Women returning from military deployment often require more legal assistance than their male counterparts, and Congress can alleviate some of these burdens by passing the Improving Legal Services for Female Veterans Act, says Rep. Susan Wild, D-Pa.
Despite criticisms from the legal profession, a California proposal to allow some legal service delivery by nonlawyers is a principled response to the reality that millions of Americans currently must face their legal problems without any help, says Chris Albin-Lackey, legal and policy director at the National Center for Access to Justice.
The recent passage of A.B. 218 in California — extending the statute of limitations for child sexual abuse cases — will pose challenges for the justice system, but some of the burdens posed by abuse will finally be shifted from survivors to accused abusers and the organizations that enabled them, says retired Los Angeles Superior Court judge Scott Gordon.
The U.S. Supreme Court's upcoming decisions in several criminal cases this term will determine whether certain rights of the accused — some that many people would be surprised to learn are unsettled — are assured by the Constitution, say Harry Sandick and Jacob Newman at Patterson Belknap.
Real justice means having access to fair and independent courts, but that will only be a reality when Congress bans predispute, forced arbitration under federal law with the Forced Arbitration Injustice Repeal Act, which passed the House on Friday, says Patrice Simms at Earthjustice.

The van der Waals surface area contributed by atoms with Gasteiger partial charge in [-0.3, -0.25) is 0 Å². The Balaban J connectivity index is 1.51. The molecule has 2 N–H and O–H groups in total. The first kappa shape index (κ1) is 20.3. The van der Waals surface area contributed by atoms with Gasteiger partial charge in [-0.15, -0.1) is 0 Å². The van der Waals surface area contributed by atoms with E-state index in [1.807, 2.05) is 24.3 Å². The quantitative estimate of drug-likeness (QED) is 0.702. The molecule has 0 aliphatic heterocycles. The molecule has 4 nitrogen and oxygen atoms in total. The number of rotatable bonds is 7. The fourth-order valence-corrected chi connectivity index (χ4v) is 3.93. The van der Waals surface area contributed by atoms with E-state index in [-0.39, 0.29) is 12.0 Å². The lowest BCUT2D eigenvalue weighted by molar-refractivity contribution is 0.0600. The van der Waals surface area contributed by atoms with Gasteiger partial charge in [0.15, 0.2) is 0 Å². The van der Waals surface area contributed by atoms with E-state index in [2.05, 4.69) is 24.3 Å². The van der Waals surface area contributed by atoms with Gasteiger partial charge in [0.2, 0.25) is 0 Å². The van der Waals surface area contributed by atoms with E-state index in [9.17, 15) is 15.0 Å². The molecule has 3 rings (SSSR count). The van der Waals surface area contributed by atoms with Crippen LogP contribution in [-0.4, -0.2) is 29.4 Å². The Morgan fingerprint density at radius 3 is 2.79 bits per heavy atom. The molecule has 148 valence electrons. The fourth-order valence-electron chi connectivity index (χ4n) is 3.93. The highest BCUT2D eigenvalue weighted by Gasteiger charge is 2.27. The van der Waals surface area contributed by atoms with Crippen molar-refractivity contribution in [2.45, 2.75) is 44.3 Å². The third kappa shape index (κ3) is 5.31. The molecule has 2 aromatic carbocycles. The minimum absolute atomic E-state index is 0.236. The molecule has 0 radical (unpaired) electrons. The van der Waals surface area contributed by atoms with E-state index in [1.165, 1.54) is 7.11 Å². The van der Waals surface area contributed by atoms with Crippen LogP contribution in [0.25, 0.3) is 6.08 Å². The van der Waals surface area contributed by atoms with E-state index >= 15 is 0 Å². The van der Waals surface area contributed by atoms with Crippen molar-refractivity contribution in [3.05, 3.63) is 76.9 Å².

As both a federal prosecutor and a member of the Choctaw Nation, I am proud of the U.S. Department of Justice's current efforts to address crime in Indian Country while respecting tribal sovereignty, says Trent Shores, U.S. attorney for the Northern District of Oklahoma.
If women and men who bring sexual harassment allegations in court will ever have a level playing field with their alleged harassers, the rules regarding what evidence is relevant in a sexual harassment trial must be changed, says John Winer at Winer Burritt.
As a result of a novel class action, hundreds of New Yorkers' old convictions for marijuana-related crimes are being sealed, an important step toward a more equal justice system where the needless collateral consequences of marijuana criminalization are eliminated, says Manhattan District Attorney Cy Vance Jr.
The U.S. Department of Justice's recent petition to decertify the National Association of Immigration Judges on the grounds that members are “management officials” and precluded from unionizing is part of a continuing effort to curb judicial independence in immigration court, says former immigration judge Jeffrey Chase.
Based on my research into the electronic monitoring technologies that are increasingly becoming part of the criminal justice system, it is clear that they must be regulated, just as medical devices are, says Shubha Balasubramanyam of the Center for Court Innovation.
At attorney Greg Craig’s trial in D.C. federal court this week, the courtroom was cleared so prospective jurors could answer sensitive questions. Even seasoned litigators were left wondering about the nature of this subtle, yet significant, issue involving Sixth Amendment public trial rights, says Luke Cass at Quarles & Brady.
When litigating sexual assault cases that result in settlement, plaintiffs attorneys should thoroughly investigate how the plaintiff's medical bills were paid, and proactively prepare for insurers' potential health care liens, says Courtney Delaney of Epiq.
The last two years have been a watershed moment for bipartisan criminal justice reform, but with one swift edict — the July 25 announcement that federal executions will be reinstated after 16 years — the Trump administration risks throwing this forward momentum into reverse, says Laura Arnold of Arnold Ventures.